Out of business coffers and into homeless hands. Plan would fine businesses violating state codes, then give money to needy. DEBATE IN CALIFORNIA

A first-of-its-kind initiative appears headed for the California ballot which seeks to raise millions of dollars for the needy by fining businesses that violate health, building, and safety codes. But the measure, aimed at helping the hungry and homeless, is raising the ire of some groups who might have to underwrite the benevolence - namely, landlords, restaurant owners, hotel operators, and grocers.

The outcome of the dispute holds implications beyond the Golden State. Governments and private groups across the country are searching for ways to finance services for the destitute without draining public tills. Thus, any workable idea to emerge is likely to find some duplication.

``People in other states looking for something that will get wide political support will probably look to this as a model,'' says Gary Blasi, vice-president of the National Coalition for the Homeless.

Organizers of the ``hunger and homeless'' initiative this week filed 650,000 petition signatures with county registrars across the state. Only 375,000 names are needed to get the measure on the ballot. Proponents hope to bring it before the voters in November.

If it qualifies and is passed, the initiative would create an agency within the California government to coordinate programs for the homeless and those in need of food among state, county, and local governments and nonprofit groups.

It could raise as much as $90 million a year to fund the services, which would include job-training, drug-treatment programs, and expanded mental health care. Revenue bonds would be floated and special savings bonds issued to finance low-income housing.

The group backing the measure, Californians Working Together, which includes many Hollywood and homeless activists, argues that it would be the nation's first ``comprehensive'' program dealing with the homeless.

Proponents say imposing parking-ticket-like fines on health- and building-code violators is a painless way to raise revenue - and would have the added benefit of squeezing slumlords and other unsavory business operators. Currently, code violators are given warnings and told to correct their practices. Only repeated infractions are prosecuted criminally.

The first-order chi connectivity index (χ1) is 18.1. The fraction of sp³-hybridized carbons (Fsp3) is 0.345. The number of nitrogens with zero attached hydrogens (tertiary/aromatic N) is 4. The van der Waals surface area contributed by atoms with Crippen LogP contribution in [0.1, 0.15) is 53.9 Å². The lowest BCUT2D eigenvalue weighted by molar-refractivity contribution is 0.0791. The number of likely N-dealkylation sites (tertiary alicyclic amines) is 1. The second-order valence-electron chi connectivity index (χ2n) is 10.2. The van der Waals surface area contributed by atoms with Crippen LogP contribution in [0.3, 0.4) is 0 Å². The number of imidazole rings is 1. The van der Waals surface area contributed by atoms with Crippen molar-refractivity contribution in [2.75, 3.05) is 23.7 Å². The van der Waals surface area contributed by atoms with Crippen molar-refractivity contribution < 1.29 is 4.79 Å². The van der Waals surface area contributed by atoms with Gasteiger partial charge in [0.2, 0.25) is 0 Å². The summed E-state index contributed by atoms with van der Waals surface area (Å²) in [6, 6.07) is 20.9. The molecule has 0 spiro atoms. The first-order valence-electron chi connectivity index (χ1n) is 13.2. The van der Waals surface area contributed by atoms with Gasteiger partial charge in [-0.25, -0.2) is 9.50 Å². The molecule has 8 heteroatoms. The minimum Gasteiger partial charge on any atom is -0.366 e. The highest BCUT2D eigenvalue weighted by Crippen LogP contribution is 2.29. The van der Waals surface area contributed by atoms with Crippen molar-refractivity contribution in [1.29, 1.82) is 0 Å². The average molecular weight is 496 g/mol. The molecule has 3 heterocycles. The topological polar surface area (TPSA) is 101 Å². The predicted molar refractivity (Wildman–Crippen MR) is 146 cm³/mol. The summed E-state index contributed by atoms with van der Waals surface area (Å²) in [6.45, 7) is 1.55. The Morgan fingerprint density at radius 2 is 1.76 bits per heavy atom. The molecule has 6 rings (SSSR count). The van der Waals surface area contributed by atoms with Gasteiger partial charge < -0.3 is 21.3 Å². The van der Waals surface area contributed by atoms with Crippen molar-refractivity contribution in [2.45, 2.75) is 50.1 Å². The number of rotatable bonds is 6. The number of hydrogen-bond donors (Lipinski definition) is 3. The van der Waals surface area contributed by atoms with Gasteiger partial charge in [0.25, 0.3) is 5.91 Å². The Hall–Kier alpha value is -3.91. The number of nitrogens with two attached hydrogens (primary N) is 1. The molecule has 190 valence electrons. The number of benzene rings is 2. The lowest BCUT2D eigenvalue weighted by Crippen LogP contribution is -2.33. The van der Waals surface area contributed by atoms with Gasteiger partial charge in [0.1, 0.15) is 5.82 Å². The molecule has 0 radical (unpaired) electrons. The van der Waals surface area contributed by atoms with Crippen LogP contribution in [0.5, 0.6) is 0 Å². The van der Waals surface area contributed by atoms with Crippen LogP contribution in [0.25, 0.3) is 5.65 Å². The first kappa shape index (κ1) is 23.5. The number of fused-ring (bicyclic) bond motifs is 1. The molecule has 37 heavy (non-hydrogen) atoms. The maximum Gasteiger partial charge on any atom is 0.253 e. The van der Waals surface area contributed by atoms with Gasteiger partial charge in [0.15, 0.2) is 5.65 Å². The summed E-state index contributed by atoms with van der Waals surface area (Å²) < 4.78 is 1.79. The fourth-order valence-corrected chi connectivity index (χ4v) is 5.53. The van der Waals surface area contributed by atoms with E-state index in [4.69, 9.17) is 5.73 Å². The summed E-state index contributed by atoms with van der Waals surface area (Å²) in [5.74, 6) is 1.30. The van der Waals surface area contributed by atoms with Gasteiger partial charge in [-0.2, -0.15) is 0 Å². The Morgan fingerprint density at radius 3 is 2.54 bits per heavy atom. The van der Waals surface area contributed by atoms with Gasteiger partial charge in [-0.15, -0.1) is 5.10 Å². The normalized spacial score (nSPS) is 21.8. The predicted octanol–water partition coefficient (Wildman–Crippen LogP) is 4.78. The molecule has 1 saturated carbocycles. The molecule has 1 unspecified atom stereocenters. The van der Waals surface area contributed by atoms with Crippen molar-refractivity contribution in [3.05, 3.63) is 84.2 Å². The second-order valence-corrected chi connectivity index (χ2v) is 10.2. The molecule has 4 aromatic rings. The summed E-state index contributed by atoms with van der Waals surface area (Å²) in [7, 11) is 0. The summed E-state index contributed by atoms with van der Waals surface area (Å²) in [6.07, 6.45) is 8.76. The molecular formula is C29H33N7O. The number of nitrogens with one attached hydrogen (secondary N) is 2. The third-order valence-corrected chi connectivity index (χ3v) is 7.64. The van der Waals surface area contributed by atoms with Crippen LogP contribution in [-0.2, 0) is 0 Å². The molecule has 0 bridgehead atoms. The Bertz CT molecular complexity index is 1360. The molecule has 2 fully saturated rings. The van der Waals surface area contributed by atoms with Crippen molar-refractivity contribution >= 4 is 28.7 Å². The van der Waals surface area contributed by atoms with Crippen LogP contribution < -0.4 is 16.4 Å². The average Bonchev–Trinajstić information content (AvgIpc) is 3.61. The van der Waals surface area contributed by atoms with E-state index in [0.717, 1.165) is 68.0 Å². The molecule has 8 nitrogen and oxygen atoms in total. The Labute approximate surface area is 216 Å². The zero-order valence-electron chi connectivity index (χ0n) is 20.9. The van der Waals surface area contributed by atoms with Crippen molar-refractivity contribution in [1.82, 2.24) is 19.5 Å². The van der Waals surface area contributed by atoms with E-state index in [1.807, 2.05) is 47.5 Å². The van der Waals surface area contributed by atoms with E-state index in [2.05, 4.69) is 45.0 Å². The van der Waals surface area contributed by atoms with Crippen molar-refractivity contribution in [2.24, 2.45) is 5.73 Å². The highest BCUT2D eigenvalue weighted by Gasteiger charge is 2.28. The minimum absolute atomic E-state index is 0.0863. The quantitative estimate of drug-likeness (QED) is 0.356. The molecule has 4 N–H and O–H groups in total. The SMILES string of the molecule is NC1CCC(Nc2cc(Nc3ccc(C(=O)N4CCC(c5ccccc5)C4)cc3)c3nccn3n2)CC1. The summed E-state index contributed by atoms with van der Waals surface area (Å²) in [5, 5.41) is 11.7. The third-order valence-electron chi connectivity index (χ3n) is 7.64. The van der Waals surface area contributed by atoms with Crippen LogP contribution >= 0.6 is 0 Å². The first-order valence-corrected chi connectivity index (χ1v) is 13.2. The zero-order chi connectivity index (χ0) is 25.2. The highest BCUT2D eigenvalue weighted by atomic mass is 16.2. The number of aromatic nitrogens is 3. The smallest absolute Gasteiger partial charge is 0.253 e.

Although no one knows for sure how much such a system might raise, advocates claim the sums would be substantial. Last year there were 122,000 code violations cited in Los Angeles County alone. If fines had averaged $200, that would have brought in $25 million.

``It is unique in that it is a comprehensive program, coordinating and building on what is already out there, and it does so without raising taxes,'' says Conway Collis, who is spearheading the drive.

The measure is supported by business, entertainment, civic, and labor leaders, as well as many homeless advocacy and social service groups.

Yet not all homeless activists have heartily endorsed it. Some are skeptical about how much money the initiative will raise, because they don't think inspectors will levy many fines. Others question the idea of some funds being funneled through existing government agencies, which they consider ineffectual in dealing with the homeless problem.

Most of the opposition, though, is coming from business groups that could be the target of the fines. They see it as an unfair attempt to solve a social problem on the backs of a few businesses.

``Homelessness is a very serious problem that all of society should be dealing with, not just a few specified industries,'' says Stanley Kyker of the California Restaurant Association.

Critics argue that the initiative will turn inspectors into ``bounty hunters,'' encouraging them to levy fines for even the most innocuous violations. They contend that at any given time almost any hotel, restaurant, grocery store, or apartment building can be found to be in violation of some code, though proponents say the intent is not to pinch minor offenders.

Yet opponents face a dilemma. They know that fighting such an initiative is like saying you're against motherhood.

``It sounds just great,'' says Don Beaver, president of the California Grocers Association. ``What is this going to make us look like if we try to go out and fight it?''

Instead of a frontal approach, some opponents may support an alternative low-income housing initiative that is expected on the ballot this year.

Yet not all business that would be affected by the hungry and homeless proposition oppose it. Some, such as the California Business Properties Association, are behind it.

The betting at this point is that the measure will pass.

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